Furthermore, even though thin-film solar cells such as CIGS solar cells are described for the purposes of example, those of skill in the art will recognize that any of the embodiments of the present invention can be applied to almost any type of solar cell material and/or architecture. For example, the absorber layer in solar cell 10 may be an absorber layer comprised of silicon, amorphous silicon, organic oligomers or polymers (for organic solar cells), bi-layers or interpenetrating layers or inorganic and organic materials (for hybrid organic/inorganic solar cells), dye-sensitized titania nanoparticles in a liquid or gel-based electrolyte (for Graetzel cells in which an optically transparent film comprised of titanium dioxide particles a few nanometers in size is coated with a monolayer of charge transfer dye to sensitize the film for light harvesting), copper-indium-gallium-selenium (for CIGS solar cells), CdSe, CdTe, Cu(In,Ga)(S,Se)2, Cu(In,Ga,Al)(S,Se,Te)2, and/or combinations of the above, where the active materials are present in any of several forms including but not limited to bulk materials, micro-particles, nano-particles, or quantum dots. The CIGS cells may be formed by vacuum or nonvacuum processes. The processes may be one stage, two stage, or multi-stage CIGS processing techniques. Additionally, other possible absorber layers may be based on amorphous silicon (doped or undoped), a nanostructured layer having an inorganic porous semiconductor template with pores filled by an organic semiconductor material (see e.g., US Patent Application Publication US 2005-0121068 A1, which is incorporated herein by reference), a polymer/blend cell architecture, organic dyes, and/or C60 molecules, and/or other small molecules, micro-crystalline silicon cell architecture, randomly placed nanorods and/or tetrapods of inorganic materials dispersed in an organic matrix, quantum dot-based cells, or combinations of the above. Many of these types of cells can be fabricated on flexible substrates.
Additionally, concentrations, amounts, and other numerical data may be presented herein in a range format. It is to be understood that such range format is used merely for convenience and brevity and should be interpreted flexibly to include not only the numerical values explicitly recited as the limits of the range, but also to include all the individual numerical values or sub-ranges encompassed within that range as if each numerical value and sub-range is explicitly recited. For example, a thickness range of about 1 nm to about 200 nm should be interpreted to include not only the explicitly recited limits of about 1 nm and about 200 nm, but also to include individual sizes such as but not limited to 2 nm, 3 nm, 4 nm, and sub-ranges such as 10 nm to 50 nm, 20 nm to 100 nm, etc. . . . .
The publications discussed or cited herein are provided solely for their disclosure prior to the filing date of the present application. Nothing herein is to be construed as an admission that the present invention is not entitled to antedate such publication by virtue of prior invention. Further, the dates of publication provided may be different from the actual publication dates which may need to be independently confirmed. All publications mentioned herein are incorporated herein by reference to disclose and describe the structures and/or methods in connection with which the publications are cited. For example, U.S. patent application Ser. No. 11/465,787 filed Aug. 18, 2006 is fully incorporated herein by reference for all purposes.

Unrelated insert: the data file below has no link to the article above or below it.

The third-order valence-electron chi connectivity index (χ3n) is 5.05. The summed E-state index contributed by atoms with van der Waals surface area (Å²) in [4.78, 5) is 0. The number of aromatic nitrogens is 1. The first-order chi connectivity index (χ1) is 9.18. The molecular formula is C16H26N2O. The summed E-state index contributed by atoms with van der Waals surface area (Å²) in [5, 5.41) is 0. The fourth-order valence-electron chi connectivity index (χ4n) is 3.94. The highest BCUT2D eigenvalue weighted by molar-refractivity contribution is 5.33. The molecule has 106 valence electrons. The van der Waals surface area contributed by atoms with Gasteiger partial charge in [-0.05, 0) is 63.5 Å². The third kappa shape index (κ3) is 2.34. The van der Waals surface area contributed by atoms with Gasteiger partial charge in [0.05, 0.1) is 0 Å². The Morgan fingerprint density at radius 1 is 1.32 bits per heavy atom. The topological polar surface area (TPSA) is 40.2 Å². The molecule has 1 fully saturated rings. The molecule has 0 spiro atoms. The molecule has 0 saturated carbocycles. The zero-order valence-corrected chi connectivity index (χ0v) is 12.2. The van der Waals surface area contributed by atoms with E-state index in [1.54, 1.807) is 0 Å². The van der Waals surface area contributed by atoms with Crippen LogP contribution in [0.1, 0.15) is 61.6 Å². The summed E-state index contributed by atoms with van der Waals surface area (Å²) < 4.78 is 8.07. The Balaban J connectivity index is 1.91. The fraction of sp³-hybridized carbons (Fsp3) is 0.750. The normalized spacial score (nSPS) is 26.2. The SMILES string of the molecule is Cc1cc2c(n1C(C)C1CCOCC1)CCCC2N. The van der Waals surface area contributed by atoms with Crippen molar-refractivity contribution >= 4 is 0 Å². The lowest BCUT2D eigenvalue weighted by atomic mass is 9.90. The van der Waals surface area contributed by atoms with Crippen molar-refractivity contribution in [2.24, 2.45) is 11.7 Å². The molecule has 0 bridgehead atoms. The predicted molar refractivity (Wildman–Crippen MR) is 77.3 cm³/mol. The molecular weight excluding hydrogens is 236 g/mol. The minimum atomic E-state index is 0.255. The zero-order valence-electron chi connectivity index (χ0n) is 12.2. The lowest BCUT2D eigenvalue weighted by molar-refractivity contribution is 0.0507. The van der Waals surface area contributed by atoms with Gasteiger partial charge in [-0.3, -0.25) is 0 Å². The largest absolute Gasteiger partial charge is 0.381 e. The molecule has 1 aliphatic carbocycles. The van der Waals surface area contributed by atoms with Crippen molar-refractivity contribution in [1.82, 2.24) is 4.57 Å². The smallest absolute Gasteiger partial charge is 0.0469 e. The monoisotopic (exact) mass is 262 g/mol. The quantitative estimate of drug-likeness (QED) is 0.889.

While the above is a complete description of the preferred embodiment of the present invention, it is possible to use various alternatives, modifications and equivalents. Therefore, the scope of the present invention should be determined not with reference to the above description but should, instead, be determined with reference to the appended claims, along with their full scope of equivalents. Any feature, whether preferred or not, may be combined with any other feature, whether preferred or not. In the claims that follow, the indefinite article “A”, or “An” refers to a quantity of one or more of the item following the article, except where expressly stated otherwise. The appended claims are not to be interpreted as including means-plus-function limitations, unless such a limitation is explicitly recited in a given claim using the phrase “means for.”
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|U.S. Classification||136/246, 136/259|
|International Classification||H01L31/042, H02N6/00, H01L31/00|
|Cooperative Classification||Y02E10/50, H01L31/052, H01L31/049, H01L31/0392|
|European Classification||H01L31/0392, H01L31/052, H01L31/048D|
|Jun 16, 2011||AS||Assignment|
Owner name: NANOSOLAR, INC., CALIFORNIA
Free format text: ASSIGNMENT OF ASSIGNORS INTEREST;ASSIGNORS:ROSCHEISEN, MARTIN;ADRIANI, PAUL;SIGNING DATES FROM 20061024 TO 20061026;REEL/FRAME:026453/0799
|Nov 15, 2012||AS||Assignment|
Owner name: AERIS CAPITAL SUSTAINABLE IMPACT PRIVATE INVESTMEN
Free format text: SECURITY AGREE,EMT;ASSIGNOR:NANOSOLAR, INC.;REEL/FRAME:029556/0418
Effective date: 20121109
|Jun 12, 2014||AS||Assignment|
Owner name: AERIS CAPITAL SUSTAINABLE IP LTD., CAYMAN ISLANDS
Free format text: ASSIGNMENT OF ASSIGNORS INTEREST;ASSIGNOR:NANOSOLAR, INC.;REEL/FRAME:033144/0849
Effective date: 20131223
|Jan 22, 2015||FPAY||Fee payment|
Year of fee payment: 4